They have tasted the ultimate success and they are hungry for more.
Cayman won the gold medal in men’s basketball for the first time at the last edition of the Island Games with relentless defence and an appetite for points in transition.
Now, two years later, they are ready for more and a team with a target on its back.
Cayman has been training four nights a week for the last few months, and coach Edwin Pellot-Rosa said they have sharpened their skills and competitive desire the old-fashioned way: With hard work.
“I’m at peace now, because I understand the work they’ve put in for 10 months,” he said. “I finally came to peace within the last week or so. We’ve been coming into the gym with the necessary focus and attention to detail that they’ll need to be gold medallists. I understand that you’re not really a true gold medallist until you can go and defend it. We’re trying to be certified gold medallists now.”
Most of Cayman’s players have played at the college level, and Pellot-Rosa said two of its youngsters are currently drawing attention from scouts at the NCAA’s Division I level. Cayman’s lone professional, Jorge Ebanks, is not available for this edition of the Island Games, but there’s a surplus of skill and energy.
The team started ramping up for the Island Games last October, and then training got tougher in January. Pellot-Rosa said the training went to an even higher level in May in preparation for the tournament, and now his players – even the young ones – are sharpened and ready for the challenge.
“I’m pretty hard on our new young point guards. They think I’m too hard,” he said. “Hey, they’ve got to get ready at a rapid rate now. We’re trying to get those guys on one of the teams that plays in the Cayman Islands Classic. Hopefully we can get them here playing in front of their home crowd.”
Cayman won the silver medal at the Island Games in 1999, 2001 and 2003, and that gave birth to a new generation that honed their skills at a high level in the United States. The current team’s captain, Samuel O’Garro, played at Eckerd College in Florida and later played professionally for two years in Germany.
“I think we’re ready,” he said of the Cayman team. “We have a young, talented squad coming up. There’s a lot of young guys with some experience there. I think that mesh is going to be really good.”
Cayman ran through its paces Thursday night at John Gray High School, competing against the Under-19 team in offensive and defensive drills and working on their fitness. The team has what looks to be an easy group at the Island Games, facing the Isle of Wight, the Isle of Man and Aland in pool play.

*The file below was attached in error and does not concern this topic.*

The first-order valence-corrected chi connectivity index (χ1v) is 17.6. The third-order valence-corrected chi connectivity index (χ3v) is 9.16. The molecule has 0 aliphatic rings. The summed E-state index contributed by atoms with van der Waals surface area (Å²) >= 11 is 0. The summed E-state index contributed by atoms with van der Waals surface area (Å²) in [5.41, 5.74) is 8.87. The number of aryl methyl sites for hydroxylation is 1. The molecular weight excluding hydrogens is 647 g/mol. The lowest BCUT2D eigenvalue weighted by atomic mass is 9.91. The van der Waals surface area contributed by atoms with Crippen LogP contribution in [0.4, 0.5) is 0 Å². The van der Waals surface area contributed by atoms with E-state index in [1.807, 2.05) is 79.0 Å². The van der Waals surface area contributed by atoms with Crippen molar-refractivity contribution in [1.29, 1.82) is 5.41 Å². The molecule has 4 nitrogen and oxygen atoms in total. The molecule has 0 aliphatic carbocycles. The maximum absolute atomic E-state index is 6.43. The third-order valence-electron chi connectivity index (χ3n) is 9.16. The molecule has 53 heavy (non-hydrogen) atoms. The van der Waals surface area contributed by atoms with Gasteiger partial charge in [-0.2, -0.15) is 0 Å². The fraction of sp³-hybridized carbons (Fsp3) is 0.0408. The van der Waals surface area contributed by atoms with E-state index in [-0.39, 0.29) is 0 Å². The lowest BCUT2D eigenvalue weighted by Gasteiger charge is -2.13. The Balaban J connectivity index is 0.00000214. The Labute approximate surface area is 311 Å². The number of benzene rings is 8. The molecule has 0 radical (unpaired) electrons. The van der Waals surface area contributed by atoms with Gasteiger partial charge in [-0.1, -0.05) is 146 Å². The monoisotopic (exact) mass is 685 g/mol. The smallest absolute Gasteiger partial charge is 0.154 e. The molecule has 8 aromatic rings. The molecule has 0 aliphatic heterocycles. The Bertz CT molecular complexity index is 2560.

Pellot-Rosa’s team uses defence as it’s calling card, employing a full-court press and trying to get out and score on the fast break. That energetic style can be exhausting, but Cayman knows it’s important to make sacrifices and play every defensive possession as if it’s the one that will decide the game.
“We’re a small team, but we’ve got good legs,” said Kwei General. “We’re really fast. We’re energetic. We’re going to use that to our advantage and try to run the big guys out of the gym.”
General, Cayman’s co-captain, played at Vermont Technical College in the United States, and he said Thursday night that his teammates know how important it is to lock down on defence.
“Defence is everything,” he said. “That’s what won us the first one. We got a buzzer-beater block in the very first game and then we had a buzzer-beater block to win the championship. Patience, confidence and will. If we make sure we give it everything we’ve got, everything will come out good on our end.”
Voot O’Garro, the technical director of Cayman basketball, has his fingerprints all over the team.
He’s not just a former coach; he brought in Pellot-Rosa to coach the team, and Cayman’s current roster includes two of his sons and one of his grandsons. Cayman is hoping to star again on the Island Games stage, and if it does, Pellot-Rosa is totally prepared to share the credit with his predecessor.
“It’s no longer hoped that we win. It’s expected that we retain the gold medal,” he said. “Coach Voot blessed me with the opportunity to coach this team. When he goes out, I’ll make sure he’s remembered forever, that his name is a legend. I just want to repay him with hard work and gold medals.”